Tuesday, March 31, 2015

Continuous Deployment over Sprint Reviews

Waterfall required a big leap of faith (and often, a suicide leap) for business stakeholders: Open your wallet, wait a couple years and pray that you find the results useful. In Scrum, we make things more tangible: Every couple weeks,  stakeholders and developers gather and look at working software, discussing the good, bad and the ugly. The best part? Everything that is "Done" is already an asset, even long before the project's delivery date.

The value of Reviews

Truth be told, stakeholders often don't know what they really need unless they have something they can look at and fiddle with. Let's humour for one second the thought that a comprehensive specification and UML diagrams exist. 
Once the first couple lines of code are written, maybe just a GUI without any functionality - maybe just a few algorithms without a database connection ... the relevant users can take a look and decide whether that's workable, where the weak spots are and what could be done to make the construct more useful.
None of this is possible by looking at complex specification documents, because everything a document review does is add more levels of detail, not innovating new, efficient ways of doing things better.

What happens when you don't have Reviews

Or, alternatively, "What happens when stakeholders don't attend reviews, don't give feedback during reviews - or developers show funny powerpoint slides instead of working software".

In the Review, developers and business stakeholders re-sync mutual expectations and understanding. The next sprint can be planned more efficiently with the knowledge where the most value lies - from here.

Not having frequent, good reviews means that developers continue working with assumptions rather than with users. It also means that the most powerful Inspect+Adapt mechanism is taken from the team. Obvious faults in concepts will not be discovered until someone fiddles with the software or validates the system against their understanding of business.

Why having Reviews is bad

There is nothing intrinsically bad about Reviews. But there is something bad about having a set date, maybe once every 2 weeks, where Reviews are conducted.

Slow Feedback

Reviews are definitely an improvement towards simply "throwing stuff over the fence" because they enable feedback. Unfortunately, they encourage developers to move stories into "Done" without checking whether users actually like the result. Just asking you personally: Are you proud to call something "done" without knowing whether the person you're doing it for will like it? Ideally, we receive feedback even while developing the feature, ideally so fast that we can actually respond to change. Maybe there's no need to continue developing after a certain point, maybe we need to do things completely differently than we initially assumed.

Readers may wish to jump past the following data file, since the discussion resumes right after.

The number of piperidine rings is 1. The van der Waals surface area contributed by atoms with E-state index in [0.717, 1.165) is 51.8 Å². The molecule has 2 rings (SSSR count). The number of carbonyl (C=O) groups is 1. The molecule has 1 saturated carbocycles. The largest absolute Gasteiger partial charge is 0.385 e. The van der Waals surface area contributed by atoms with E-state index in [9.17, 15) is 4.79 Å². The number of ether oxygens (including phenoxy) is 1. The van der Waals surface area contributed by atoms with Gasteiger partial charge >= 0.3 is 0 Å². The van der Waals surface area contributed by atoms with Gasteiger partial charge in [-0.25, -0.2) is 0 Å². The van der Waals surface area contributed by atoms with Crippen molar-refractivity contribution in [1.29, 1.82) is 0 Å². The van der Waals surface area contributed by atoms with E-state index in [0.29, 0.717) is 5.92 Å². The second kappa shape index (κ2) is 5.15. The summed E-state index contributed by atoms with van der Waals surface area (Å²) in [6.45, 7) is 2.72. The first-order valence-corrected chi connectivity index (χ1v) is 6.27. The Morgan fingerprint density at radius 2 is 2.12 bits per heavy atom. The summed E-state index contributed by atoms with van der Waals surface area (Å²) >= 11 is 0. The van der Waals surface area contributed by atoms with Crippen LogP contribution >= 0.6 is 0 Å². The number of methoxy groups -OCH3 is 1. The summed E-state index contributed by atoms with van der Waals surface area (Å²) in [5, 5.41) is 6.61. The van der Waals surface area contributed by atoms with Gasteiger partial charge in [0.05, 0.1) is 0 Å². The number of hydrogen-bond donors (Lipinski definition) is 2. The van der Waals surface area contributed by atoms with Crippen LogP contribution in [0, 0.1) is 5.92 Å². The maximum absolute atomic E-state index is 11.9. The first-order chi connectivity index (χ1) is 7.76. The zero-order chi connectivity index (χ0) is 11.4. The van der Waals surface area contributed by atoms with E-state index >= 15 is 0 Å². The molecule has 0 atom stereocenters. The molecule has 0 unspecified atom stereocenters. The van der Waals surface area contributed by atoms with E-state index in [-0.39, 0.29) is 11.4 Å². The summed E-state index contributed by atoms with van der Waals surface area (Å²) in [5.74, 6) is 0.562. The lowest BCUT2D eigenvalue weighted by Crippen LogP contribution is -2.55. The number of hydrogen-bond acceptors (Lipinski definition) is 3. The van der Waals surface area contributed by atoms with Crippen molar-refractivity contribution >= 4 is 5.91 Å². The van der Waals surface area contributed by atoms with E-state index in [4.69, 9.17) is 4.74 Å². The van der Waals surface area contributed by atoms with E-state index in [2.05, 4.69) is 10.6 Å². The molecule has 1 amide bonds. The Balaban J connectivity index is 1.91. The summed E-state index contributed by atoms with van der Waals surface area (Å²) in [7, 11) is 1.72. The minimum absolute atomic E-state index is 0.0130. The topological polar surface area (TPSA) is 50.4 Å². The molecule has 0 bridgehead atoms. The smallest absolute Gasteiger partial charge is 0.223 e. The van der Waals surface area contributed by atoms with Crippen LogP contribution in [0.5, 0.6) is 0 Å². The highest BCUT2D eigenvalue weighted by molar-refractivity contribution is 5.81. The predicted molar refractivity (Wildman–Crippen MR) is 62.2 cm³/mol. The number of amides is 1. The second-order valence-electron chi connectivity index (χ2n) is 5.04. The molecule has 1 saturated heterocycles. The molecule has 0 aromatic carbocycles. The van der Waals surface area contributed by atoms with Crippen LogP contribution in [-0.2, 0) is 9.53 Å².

Batch processing

The biggest problem of Reviews is the batch processing. If you got 5 Stories are on the sprint, 4 will be done long before the Review, and stakeholders can't see them until the timebox is over. This turns sour when these stories build upon one another and the first story already had a fundamental flaw: The entire sprint may need to be discarded.

Induced waste

This means we have an interval of a couple days where developers already start forgetting the "Why" and "How" before they have to recoup everything to produce a demo. Sometimes, they counter this by writing presentation notes upfront, which do not provide any value to the customer.
Worse than this - if different stakeholders attend in order to review different stories, their time is wasted. Marketing doesn't care about this fancy new form for sales - and sales doesn't care about the new campaign algorithm. But both patiently sit through the non-value adding time.

Lost value

The first item in the sprint backlog is the most valuable item of the sprint. So, it gets done first. That's common sense. However, many teams don't deploy to Production until the PO accepted the sprint's "Done" items in the Review. 
This means that from the time the most valuable item is done until the Sprint Review is completed, we have the most valuable deliverable rotting in the repo, producing zero value!


It is definitely good to have Reviews and a serious improvement over not having them. Reserving (half) an hour every 2 weeks to ensure you deliver high value, remain on the right track and have happy stakeholders is definitely a good idea.
But it is better to receive instant feedback on every work item completed. 
Continuous Deployment is a rigorous, highly disciplined approach to move completed features directly to where you receive this feedback - to the real users. You won't need to wait for a specific future date, you will instantly know how users respond. And from a business perspective: you don't keep the dollars on the shelf, you reap them!

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